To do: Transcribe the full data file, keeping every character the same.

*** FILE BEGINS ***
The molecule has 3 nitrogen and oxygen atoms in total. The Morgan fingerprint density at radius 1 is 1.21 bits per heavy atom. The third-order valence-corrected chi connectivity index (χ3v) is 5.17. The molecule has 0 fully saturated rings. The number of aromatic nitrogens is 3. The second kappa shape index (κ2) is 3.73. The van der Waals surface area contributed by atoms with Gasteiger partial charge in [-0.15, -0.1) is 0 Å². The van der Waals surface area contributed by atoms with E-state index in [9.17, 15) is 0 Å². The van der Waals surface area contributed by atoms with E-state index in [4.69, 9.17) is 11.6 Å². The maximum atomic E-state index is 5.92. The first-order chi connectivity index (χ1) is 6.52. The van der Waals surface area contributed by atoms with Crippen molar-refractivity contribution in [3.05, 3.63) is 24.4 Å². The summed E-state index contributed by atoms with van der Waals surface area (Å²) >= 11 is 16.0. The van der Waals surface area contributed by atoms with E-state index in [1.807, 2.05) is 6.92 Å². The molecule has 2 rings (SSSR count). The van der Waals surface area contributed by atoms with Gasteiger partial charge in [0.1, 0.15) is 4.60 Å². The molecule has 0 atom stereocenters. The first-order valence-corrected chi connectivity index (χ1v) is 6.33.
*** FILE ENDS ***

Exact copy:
The molecule has 3 nitrogen and oxygen atoms in total. The Morgan fingerprint density at radius 1 is 1.21 bits per heavy atom. The third-order valence-corrected chi connectivity index (χ3v) is 5.17. The molecule has 0 fully saturated rings. The number of aromatic nitrogens is 3. The second kappa shape index (κ2) is 3.73. The van der Waals surface area contributed by atoms with Gasteiger partial charge in [-0.15, -0.1) is 0 Å². The van der Waals surface area contributed by atoms with E-state index in [9.17, 15) is 0 Å². The van der Waals surface area contributed by atoms with E-state index in [4.69, 9.17) is 11.6 Å². The maximum atomic E-state index is 5.92. The first-order chi connectivity index (χ1) is 6.52. The van der Waals surface area contributed by atoms with Crippen molar-refractivity contribution in [3.05, 3.63) is 24.4 Å². The summed E-state index contributed by atoms with van der Waals surface area (Å²) >= 11 is 16.0. The van der Waals surface area contributed by atoms with E-state index in [1.807, 2.05) is 6.92 Å². The molecule has 2 rings (SSSR count). The van der Waals surface area contributed by atoms with Gasteiger partial charge in [0.1, 0.15) is 4.60 Å². The molecule has 0 atom stereocenters. The first-order valence-corrected chi connectivity index (χ1v) is 6.33.